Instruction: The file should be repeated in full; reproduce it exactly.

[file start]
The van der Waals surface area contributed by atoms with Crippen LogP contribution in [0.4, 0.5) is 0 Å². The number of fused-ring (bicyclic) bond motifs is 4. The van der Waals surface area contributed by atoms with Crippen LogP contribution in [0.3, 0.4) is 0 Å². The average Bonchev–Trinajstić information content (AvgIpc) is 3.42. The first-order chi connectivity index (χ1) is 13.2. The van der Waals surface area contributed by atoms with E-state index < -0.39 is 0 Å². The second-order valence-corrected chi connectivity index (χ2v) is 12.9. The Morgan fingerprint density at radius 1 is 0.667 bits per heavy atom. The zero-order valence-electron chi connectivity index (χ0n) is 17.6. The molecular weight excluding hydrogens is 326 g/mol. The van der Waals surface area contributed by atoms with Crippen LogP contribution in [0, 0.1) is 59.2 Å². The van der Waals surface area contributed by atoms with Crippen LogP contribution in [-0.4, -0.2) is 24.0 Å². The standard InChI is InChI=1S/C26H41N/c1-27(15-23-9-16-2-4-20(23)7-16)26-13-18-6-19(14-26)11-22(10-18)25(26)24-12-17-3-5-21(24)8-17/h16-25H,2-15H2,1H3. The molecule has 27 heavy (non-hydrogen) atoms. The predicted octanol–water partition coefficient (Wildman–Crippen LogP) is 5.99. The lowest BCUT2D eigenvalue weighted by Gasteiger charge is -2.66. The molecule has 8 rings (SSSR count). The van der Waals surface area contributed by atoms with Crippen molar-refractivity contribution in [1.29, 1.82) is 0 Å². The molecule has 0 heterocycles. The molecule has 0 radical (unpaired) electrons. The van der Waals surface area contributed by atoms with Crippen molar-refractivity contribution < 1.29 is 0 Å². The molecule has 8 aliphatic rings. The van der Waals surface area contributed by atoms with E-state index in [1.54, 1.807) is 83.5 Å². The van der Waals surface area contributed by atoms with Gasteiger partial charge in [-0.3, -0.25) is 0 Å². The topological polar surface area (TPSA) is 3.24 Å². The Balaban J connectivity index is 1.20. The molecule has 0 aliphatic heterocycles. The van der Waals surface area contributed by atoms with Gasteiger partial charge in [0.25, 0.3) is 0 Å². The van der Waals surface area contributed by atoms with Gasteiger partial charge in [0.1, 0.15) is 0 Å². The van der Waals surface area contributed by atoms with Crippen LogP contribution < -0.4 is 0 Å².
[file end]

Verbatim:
The van der Waals surface area contributed by atoms with Crippen LogP contribution in [0.4, 0.5) is 0 Å². The number of fused-ring (bicyclic) bond motifs is 4. The van der Waals surface area contributed by atoms with Crippen LogP contribution in [0.3, 0.4) is 0 Å². The average Bonchev–Trinajstić information content (AvgIpc) is 3.42. The first-order chi connectivity index (χ1) is 13.2. The van der Waals surface area contributed by atoms with E-state index < -0.39 is 0 Å². The second-order valence-corrected chi connectivity index (χ2v) is 12.9. The Morgan fingerprint density at radius 1 is 0.667 bits per heavy atom. The zero-order valence-electron chi connectivity index (χ0n) is 17.6. The molecular weight excluding hydrogens is 326 g/mol. The van der Waals surface area contributed by atoms with Crippen LogP contribution in [0, 0.1) is 59.2 Å². The van der Waals surface area contributed by atoms with Crippen LogP contribution in [-0.4, -0.2) is 24.0 Å². The standard InChI is InChI=1S/C26H41N/c1-27(15-23-9-16-2-4-20(23)7-16)26-13-18-6-19(14-26)11-22(10-18)25(26)24-12-17-3-5-21(24)8-17/h16-25H,2-15H2,1H3. The molecule has 27 heavy (non-hydrogen) atoms. The predicted octanol–water partition coefficient (Wildman–Crippen LogP) is 5.99. The lowest BCUT2D eigenvalue weighted by Gasteiger charge is -2.66. The molecule has 8 rings (SSSR count). The van der Waals surface area contributed by atoms with Crippen molar-refractivity contribution in [1.29, 1.82) is 0 Å². The molecule has 0 heterocycles. The molecule has 0 radical (unpaired) electrons. The van der Waals surface area contributed by atoms with Crippen molar-refractivity contribution < 1.29 is 0 Å². The molecule has 8 aliphatic rings. The van der Waals surface area contributed by atoms with E-state index in [1.54, 1.807) is 83.5 Å². The van der Waals surface area contributed by atoms with Gasteiger partial charge in [-0.3, -0.25) is 0 Å². The topological polar surface area (TPSA) is 3.24 Å². The Balaban J connectivity index is 1.20. The molecule has 0 aliphatic heterocycles. The van der Waals surface area contributed by atoms with Gasteiger partial charge in [0.25, 0.3) is 0 Å². The van der Waals surface area contributed by atoms with Gasteiger partial charge in [0.1, 0.15) is 0 Å². The van der Waals surface area contributed by atoms with Crippen LogP contribution < -0.4 is 0 Å².